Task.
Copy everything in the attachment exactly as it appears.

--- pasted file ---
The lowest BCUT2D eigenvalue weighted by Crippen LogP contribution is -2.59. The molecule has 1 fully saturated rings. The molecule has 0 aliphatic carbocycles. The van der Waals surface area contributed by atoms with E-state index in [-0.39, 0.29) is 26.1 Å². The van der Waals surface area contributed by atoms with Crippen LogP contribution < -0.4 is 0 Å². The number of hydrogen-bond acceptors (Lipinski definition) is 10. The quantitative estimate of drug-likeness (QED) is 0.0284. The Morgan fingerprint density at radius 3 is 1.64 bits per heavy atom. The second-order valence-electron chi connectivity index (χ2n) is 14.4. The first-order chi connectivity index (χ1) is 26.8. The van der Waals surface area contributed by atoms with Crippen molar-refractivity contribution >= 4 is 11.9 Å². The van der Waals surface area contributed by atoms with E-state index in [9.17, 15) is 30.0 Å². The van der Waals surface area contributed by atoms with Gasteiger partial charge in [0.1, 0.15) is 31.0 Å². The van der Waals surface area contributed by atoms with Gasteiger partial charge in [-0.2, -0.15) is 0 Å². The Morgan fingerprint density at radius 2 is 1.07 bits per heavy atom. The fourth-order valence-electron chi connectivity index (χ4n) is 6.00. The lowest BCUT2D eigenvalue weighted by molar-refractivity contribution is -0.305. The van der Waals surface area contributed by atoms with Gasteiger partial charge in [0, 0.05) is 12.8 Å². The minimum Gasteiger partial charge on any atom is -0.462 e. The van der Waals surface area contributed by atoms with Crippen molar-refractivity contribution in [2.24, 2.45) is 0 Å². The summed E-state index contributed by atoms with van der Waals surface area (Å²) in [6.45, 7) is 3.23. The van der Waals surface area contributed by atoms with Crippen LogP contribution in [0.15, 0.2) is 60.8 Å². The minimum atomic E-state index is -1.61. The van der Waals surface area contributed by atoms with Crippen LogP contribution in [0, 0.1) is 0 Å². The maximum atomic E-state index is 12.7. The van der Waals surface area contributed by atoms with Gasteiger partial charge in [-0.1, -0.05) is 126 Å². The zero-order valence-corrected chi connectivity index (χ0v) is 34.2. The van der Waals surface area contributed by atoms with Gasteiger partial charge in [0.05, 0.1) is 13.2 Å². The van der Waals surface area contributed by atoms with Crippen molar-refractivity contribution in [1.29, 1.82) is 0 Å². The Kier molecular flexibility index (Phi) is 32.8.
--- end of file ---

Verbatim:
The lowest BCUT2D eigenvalue weighted by Crippen LogP contribution is -2.59. The molecule has 1 fully saturated rings. The molecule has 0 aliphatic carbocycles. The van der Waals surface area contributed by atoms with E-state index in [-0.39, 0.29) is 26.1 Å². The van der Waals surface area contributed by atoms with Crippen LogP contribution < -0.4 is 0 Å². The number of hydrogen-bond acceptors (Lipinski definition) is 10. The quantitative estimate of drug-likeness (QED) is 0.0284. The Morgan fingerprint density at radius 3 is 1.64 bits per heavy atom. The second-order valence-electron chi connectivity index (χ2n) is 14.4. The first-order chi connectivity index (χ1) is 26.8. The van der Waals surface area contributed by atoms with Crippen molar-refractivity contribution >= 4 is 11.9 Å². The van der Waals surface area contributed by atoms with E-state index in [9.17, 15) is 30.0 Å². The van der Waals surface area contributed by atoms with Gasteiger partial charge in [0.1, 0.15) is 31.0 Å². The van der Waals surface area contributed by atoms with Gasteiger partial charge in [-0.2, -0.15) is 0 Å². The Morgan fingerprint density at radius 2 is 1.07 bits per heavy atom. The fourth-order valence-electron chi connectivity index (χ4n) is 6.00. The lowest BCUT2D eigenvalue weighted by molar-refractivity contribution is -0.305. The van der Waals surface area contributed by atoms with Gasteiger partial charge in [0, 0.05) is 12.8 Å². The minimum Gasteiger partial charge on any atom is -0.462 e. The van der Waals surface area contributed by atoms with Crippen molar-refractivity contribution in [2.24, 2.45) is 0 Å². The summed E-state index contributed by atoms with van der Waals surface area (Å²) in [6.45, 7) is 3.23. The van der Waals surface area contributed by atoms with Crippen LogP contribution in [0.15, 0.2) is 60.8 Å². The minimum atomic E-state index is -1.61. The van der Waals surface area contributed by atoms with Crippen LogP contribution in [0, 0.1) is 0 Å². The maximum atomic E-state index is 12.7. The van der Waals surface area contributed by atoms with Gasteiger partial charge in [-0.1, -0.05) is 126 Å². The zero-order valence-corrected chi connectivity index (χ0v) is 34.2. The van der Waals surface area contributed by atoms with Gasteiger partial charge in [0.05, 0.1) is 13.2 Å². The van der Waals surface area contributed by atoms with Crippen molar-refractivity contribution in [1.29, 1.82) is 0 Å². The Kier molecular flexibility index (Phi) is 32.8.